The historic Carver Park Neighborhood is a 22-block area located in the older part of Yuma, Arizona. The neighborhood has a high rate of unemployment with nearly half of its residents living in poverty. Much of the housing was substandard and for many years Carver Park was severely blighted with few prospects for revitalization. In March 200, Carver Park was declared a CDBG Neighborhood Revitalization Strategy Area. Significant housing improvements and additions have been made including: new town homes, rental housing, single-family homes; rehabilitated single-family units; and reconstructed homes. HUD also approved a Section 108 loan guarantee for homeownership activities. As part of the revitalization efforts, the Carver Park neighborhood opened the Dr. Martin L. King Neighborhood Community Center, a safe place for youth to gather. The improvements made in this neighborhood demonstrate grass roots community involvement and impressive leveraging of public and private funds and programs to maximize HUD CDBG funding. To date a total of $27.5 million has been leveraged for neighborhood revitalization from a total HUD investment of $4.1 million.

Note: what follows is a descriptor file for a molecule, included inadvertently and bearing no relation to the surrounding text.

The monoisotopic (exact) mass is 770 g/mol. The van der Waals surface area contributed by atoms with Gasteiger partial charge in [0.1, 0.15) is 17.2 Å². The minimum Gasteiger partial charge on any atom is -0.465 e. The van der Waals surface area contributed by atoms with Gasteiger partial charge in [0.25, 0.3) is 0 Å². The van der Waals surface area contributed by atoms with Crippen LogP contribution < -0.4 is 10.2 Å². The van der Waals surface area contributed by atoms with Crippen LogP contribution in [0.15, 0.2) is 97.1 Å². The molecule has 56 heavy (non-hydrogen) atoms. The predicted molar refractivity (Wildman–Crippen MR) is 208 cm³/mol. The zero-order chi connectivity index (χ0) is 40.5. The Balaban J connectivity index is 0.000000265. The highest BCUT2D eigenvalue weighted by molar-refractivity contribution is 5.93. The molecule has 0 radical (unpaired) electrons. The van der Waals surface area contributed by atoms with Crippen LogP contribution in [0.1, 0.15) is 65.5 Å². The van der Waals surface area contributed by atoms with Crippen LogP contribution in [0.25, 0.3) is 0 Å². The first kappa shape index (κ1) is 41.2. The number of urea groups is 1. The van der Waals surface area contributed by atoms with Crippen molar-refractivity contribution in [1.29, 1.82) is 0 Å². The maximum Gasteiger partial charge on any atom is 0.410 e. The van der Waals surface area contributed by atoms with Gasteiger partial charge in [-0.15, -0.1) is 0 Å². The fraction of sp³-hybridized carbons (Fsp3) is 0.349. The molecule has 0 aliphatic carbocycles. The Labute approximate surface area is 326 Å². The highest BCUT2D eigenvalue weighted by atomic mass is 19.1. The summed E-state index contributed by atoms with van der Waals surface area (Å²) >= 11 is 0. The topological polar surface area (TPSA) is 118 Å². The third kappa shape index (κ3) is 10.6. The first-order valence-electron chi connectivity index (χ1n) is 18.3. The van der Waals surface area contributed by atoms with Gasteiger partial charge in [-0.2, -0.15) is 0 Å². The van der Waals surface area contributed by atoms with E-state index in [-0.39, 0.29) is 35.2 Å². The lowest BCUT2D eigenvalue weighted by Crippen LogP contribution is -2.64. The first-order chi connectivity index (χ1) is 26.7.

Additional Information

Stan Gimont, Director
Entitlement Communities Division
Office of Block Grant Assistance in Office of Community Planning and Development
451 7th Street, SW
Washington, DC 20410
202-708-1577 ext. 4559
stanley_gimont@hud.gov

Steve Johnson, Director
State and Small Cities Division
State CDBG Program
Office of Block Grant Assistance in Office of Community Planning and Development
451 7th Street SW
Washington, DC 20410
202-708-1322
steve_johnson@hud.gov

Bill Seedyke
BEDI/Competitive EDI
Office of Economic Development
451 7th Street, SW
Washington, DC 20410
202-708-3484 ext. 4445
william_seedyke@hud.gov

Paul Webster, Director
Financial Management and Section 108 Division
Office of Block Grant Assistance in HUD’s Office of Community Planning and Development
451 7th Street SW, Room 7180
Washington, DC 20410
202-708-1871
paul_webster@hud.gov

Pamela Glekas Spring, Director
Office of Community Renewal
Community Planning and Development
451 7th Street SW, Room 7130
Washington, DC 20410
202-708-6339
pamela_glekas@hud.gov

Mary Kolesar, Director
Office of Affordable Housing Programs
451 7th Street, SW
Washington, DC 20410
202-708-2684
mary_kolesar@hud.gov

HUD Brownfield Hotline: 800-998-9999

Main Site: http://www.hud.gov

Region 3 | Mid-Atlantic Cleanup | Mid-Atlantic Brownfields & Land Revitalization